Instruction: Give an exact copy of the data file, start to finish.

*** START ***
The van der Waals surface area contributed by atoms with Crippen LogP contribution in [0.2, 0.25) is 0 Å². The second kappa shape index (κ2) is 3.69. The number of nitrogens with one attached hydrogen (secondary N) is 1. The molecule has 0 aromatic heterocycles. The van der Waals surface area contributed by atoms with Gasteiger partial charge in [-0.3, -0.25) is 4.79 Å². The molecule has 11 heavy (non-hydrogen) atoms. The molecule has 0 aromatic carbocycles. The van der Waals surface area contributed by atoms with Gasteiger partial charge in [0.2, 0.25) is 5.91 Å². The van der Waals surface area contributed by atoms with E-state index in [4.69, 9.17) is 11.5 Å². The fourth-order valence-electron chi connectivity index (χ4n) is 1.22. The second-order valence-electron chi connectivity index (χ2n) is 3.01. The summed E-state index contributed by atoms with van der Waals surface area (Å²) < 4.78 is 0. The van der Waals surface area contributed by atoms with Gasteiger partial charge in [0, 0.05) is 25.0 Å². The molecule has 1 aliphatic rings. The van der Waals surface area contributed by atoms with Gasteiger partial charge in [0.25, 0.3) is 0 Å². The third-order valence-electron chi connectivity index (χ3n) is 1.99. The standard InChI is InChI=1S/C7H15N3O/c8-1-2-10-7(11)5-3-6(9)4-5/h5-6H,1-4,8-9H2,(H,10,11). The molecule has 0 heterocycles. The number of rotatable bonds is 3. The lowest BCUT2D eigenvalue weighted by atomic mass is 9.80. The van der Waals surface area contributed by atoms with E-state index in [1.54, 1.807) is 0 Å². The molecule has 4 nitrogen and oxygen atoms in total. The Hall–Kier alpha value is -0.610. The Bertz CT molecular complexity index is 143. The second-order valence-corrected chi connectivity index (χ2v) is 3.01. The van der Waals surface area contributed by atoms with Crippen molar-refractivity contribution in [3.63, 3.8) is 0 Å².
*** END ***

The van der Waals surface area contributed by atoms with Crippen LogP contribution in [0.2, 0.25) is 0 Å². The second kappa shape index (κ2) is 3.69. The number of nitrogens with one attached hydrogen (secondary N) is 1. The molecule has 0 aromatic heterocycles. The van der Waals surface area contributed by atoms with Gasteiger partial charge in [-0.3, -0.25) is 4.79 Å². The molecule has 11 heavy (non-hydrogen) atoms. The molecule has 0 aromatic carbocycles. The van der Waals surface area contributed by atoms with Gasteiger partial charge in [0.2, 0.25) is 5.91 Å². The van der Waals surface area contributed by atoms with E-state index in [4.69, 9.17) is 11.5 Å². The fourth-order valence-electron chi connectivity index (χ4n) is 1.22. The second-order valence-electron chi connectivity index (χ2n) is 3.01. The summed E-state index contributed by atoms with van der Waals surface area (Å²) < 4.78 is 0. The van der Waals surface area contributed by atoms with Gasteiger partial charge in [0, 0.05) is 25.0 Å². The molecule has 1 aliphatic rings. The van der Waals surface area contributed by atoms with Gasteiger partial charge in [0.25, 0.3) is 0 Å². The third-order valence-electron chi connectivity index (χ3n) is 1.99. The standard InChI is InChI=1S/C7H15N3O/c8-1-2-10-7(11)5-3-6(9)4-5/h5-6H,1-4,8-9H2,(H,10,11). The molecule has 0 heterocycles. The number of rotatable bonds is 3. The lowest BCUT2D eigenvalue weighted by atomic mass is 9.80. The van der Waals surface area contributed by atoms with E-state index in [1.54, 1.807) is 0 Å². The molecule has 4 nitrogen and oxygen atoms in total. The Hall–Kier alpha value is -0.610. The Bertz CT molecular complexity index is 143. The second-order valence-corrected chi connectivity index (χ2v) is 3.01. The van der Waals surface area contributed by atoms with Crippen molar-refractivity contribution in [3.63, 3.8) is 0 Å².